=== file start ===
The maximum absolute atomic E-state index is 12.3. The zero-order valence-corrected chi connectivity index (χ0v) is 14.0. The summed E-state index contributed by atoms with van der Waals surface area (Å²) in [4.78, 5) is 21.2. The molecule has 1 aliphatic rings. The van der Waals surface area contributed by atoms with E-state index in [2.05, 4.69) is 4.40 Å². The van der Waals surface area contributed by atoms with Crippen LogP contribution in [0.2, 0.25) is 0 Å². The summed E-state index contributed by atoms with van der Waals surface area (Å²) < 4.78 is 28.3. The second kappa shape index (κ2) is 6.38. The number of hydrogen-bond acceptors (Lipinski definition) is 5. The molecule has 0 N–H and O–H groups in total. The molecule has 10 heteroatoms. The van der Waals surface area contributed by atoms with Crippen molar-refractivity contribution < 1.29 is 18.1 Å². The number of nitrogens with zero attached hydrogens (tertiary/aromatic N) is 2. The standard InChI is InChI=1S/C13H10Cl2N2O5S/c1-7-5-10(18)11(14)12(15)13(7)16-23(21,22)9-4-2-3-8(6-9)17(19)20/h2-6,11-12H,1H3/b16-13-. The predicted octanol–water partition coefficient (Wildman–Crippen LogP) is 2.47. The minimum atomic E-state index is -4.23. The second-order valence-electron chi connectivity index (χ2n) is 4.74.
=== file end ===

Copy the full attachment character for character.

The maximum absolute atomic E-state index is 12.3. The zero-order valence-corrected chi connectivity index (χ0v) is 14.0. The summed E-state index contributed by atoms with van der Waals surface area (Å²) in [4.78, 5) is 21.2. The molecule has 1 aliphatic rings. The van der Waals surface area contributed by atoms with E-state index in [2.05, 4.69) is 4.40 Å². The van der Waals surface area contributed by atoms with Crippen LogP contribution in [0.2, 0.25) is 0 Å². The summed E-state index contributed by atoms with van der Waals surface area (Å²) < 4.78 is 28.3. The second kappa shape index (κ2) is 6.38. The number of hydrogen-bond acceptors (Lipinski definition) is 5. The molecule has 0 N–H and O–H groups in total. The molecule has 10 heteroatoms. The van der Waals surface area contributed by atoms with Crippen molar-refractivity contribution < 1.29 is 18.1 Å². The number of nitrogens with zero attached hydrogens (tertiary/aromatic N) is 2. The standard InChI is InChI=1S/C13H10Cl2N2O5S/c1-7-5-10(18)11(14)12(15)13(7)16-23(21,22)9-4-2-3-8(6-9)17(19)20/h2-6,11-12H,1H3/b16-13-. The predicted octanol–water partition coefficient (Wildman–Crippen LogP) is 2.47. The minimum atomic E-state index is -4.23. The second-order valence-electron chi connectivity index (χ2n) is 4.74.